Sunday 22 August 2021

USD transition - quick spreads review

We still have roughly four months to go to the LIBOR transition. USD-LIBOR rates will still be published for 18 months after that, but the goal is to stop adding more LIBOR exposure from the beginning of 2022 onward.

A fallback mechanism for legacy LIBOR has been proposed by ISDA, based on a historical spread approach between the in-advance credit risky LIBOR and the in-arrears secured SOFR. The results of that historical spread computation has been announced on 5 March 2021. FOR USD-LIBOR-3M, the result was a spread of 26.161 basis points.

In USD, other mechanisms to replace LIBOR have been proposed. They include, among others (see this blog for more alternatives) Bloomberg BSBY, CME SOFR Term rates, and AMERIBOR. In this blog we propose recent historical data related to those benchmarks.

The data themselves are IBA USD-LIBOR-3M (2019-01-02 to 2021-08-20), Bloomberg BSBY 3M (2019-01-02 to 2021-08-20), SOFR Term rate 3M (2019-01-03 to 2021-08-19), SOFR compounded using ISDA mechanism (computed from Fed raw data) (2019-01-02 to 2021-05-17), and AMERIBOR 90D (2021-05-17 to 2021-08-20). The SOFR compounded time series are shorter by 3 months due to the in-arrears feature. The AMERIBOR 90D is published only since May this year. The time series are displayed in Figure 1.

Figure 1: Historical rates from beginning of 2019 to today

The drop of rates after COVID-19 pandemic spreads from Wuhan to contaminate the world is clearly visible in the graph at the beginning of 2020. The way the different rates reacted was different.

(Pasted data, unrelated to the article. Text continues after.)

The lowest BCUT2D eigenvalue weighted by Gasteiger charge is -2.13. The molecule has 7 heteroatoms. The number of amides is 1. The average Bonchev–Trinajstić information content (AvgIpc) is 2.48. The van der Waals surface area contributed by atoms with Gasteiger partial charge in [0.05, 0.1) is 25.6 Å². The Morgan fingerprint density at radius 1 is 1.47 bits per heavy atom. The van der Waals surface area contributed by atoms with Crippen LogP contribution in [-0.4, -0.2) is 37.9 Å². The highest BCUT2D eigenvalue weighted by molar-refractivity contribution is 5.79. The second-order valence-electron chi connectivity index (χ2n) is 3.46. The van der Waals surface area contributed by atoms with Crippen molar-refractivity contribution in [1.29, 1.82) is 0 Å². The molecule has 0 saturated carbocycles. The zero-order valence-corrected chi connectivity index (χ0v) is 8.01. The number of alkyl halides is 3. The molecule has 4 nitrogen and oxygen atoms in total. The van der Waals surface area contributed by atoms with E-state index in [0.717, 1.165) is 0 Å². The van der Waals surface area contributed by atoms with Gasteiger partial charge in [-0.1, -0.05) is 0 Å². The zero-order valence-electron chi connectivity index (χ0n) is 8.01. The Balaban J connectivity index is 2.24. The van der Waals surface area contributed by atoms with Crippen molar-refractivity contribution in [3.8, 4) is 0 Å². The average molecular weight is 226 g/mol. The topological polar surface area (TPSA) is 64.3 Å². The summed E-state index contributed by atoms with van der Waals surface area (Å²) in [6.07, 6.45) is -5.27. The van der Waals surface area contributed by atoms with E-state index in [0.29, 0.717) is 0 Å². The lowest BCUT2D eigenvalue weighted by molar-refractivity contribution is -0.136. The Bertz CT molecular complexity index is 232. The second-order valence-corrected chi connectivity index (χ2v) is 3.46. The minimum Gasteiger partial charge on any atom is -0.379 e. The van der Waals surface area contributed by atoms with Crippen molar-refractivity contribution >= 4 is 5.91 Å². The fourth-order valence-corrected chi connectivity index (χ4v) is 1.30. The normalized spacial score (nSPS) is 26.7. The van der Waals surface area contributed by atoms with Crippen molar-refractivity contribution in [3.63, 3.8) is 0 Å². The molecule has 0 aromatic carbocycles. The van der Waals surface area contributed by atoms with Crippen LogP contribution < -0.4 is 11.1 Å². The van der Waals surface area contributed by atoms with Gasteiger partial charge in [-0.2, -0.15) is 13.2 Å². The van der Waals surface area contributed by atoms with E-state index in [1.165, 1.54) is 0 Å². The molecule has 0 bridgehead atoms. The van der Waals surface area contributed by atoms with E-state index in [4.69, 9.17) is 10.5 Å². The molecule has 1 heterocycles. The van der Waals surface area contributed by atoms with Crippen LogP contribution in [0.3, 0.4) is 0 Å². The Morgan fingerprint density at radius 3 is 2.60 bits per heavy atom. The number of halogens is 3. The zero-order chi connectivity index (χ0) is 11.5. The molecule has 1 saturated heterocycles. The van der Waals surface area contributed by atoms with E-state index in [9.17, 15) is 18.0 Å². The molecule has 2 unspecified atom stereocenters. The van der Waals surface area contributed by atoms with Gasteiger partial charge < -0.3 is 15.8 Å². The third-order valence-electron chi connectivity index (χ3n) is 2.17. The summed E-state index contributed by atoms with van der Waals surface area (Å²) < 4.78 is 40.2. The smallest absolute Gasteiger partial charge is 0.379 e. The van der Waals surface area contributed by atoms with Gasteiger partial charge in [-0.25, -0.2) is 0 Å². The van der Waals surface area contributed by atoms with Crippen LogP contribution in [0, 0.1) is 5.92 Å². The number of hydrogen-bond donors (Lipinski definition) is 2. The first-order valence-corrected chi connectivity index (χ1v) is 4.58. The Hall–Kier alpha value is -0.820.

In Figure 2, we display the spread between LIBOR and the other rates. The BSBY spread has also jumped around that time, but remained contained. The Term SOFR had one big jump that can be interpreted as a market credit concern. At the opposite, the compounded in-arrears ISDA style had two large jumps, probably one due to the delayed nature of in-arrears and one related to credit.

Figure 2: Historical spreads to LIBOR from beginning of 2019 to today.

For the period in the graph, the statistics for the spreads are an average of 5 bps and a standard deviation of 4.6 bps for BSBY. For SOFR Term, the statistics are an average of 23 bps and a standard deviation of 21 bps. For SOFR in-arrears with ISDA methodology, the statistics are an average of 32 bps and a standard deviation of 30 bps. For AMERIBOR 90D, the statistics are an average of -1.7 bps and a standard deviation of 1 bps; the period of reference is very different and those statistics cannot be compared to the previous ones that are reported on a substantially more unstable period.

The fallback method is based on a fixed spread of 26.161 bps (and an implicit standard deviation of 0).

Added 2021-08-28: The spread versus term SOFR is presented in Figure 3. LIBOR, BSBY and Ameribor spreads varied widely but are all positive, except one date for LIBOR (2 March 2020). Over the last year, the spreads have been well below the ISDA spread fixing.

Figure 3: Historical spreads to term SOFR from beginning of 2019 to today.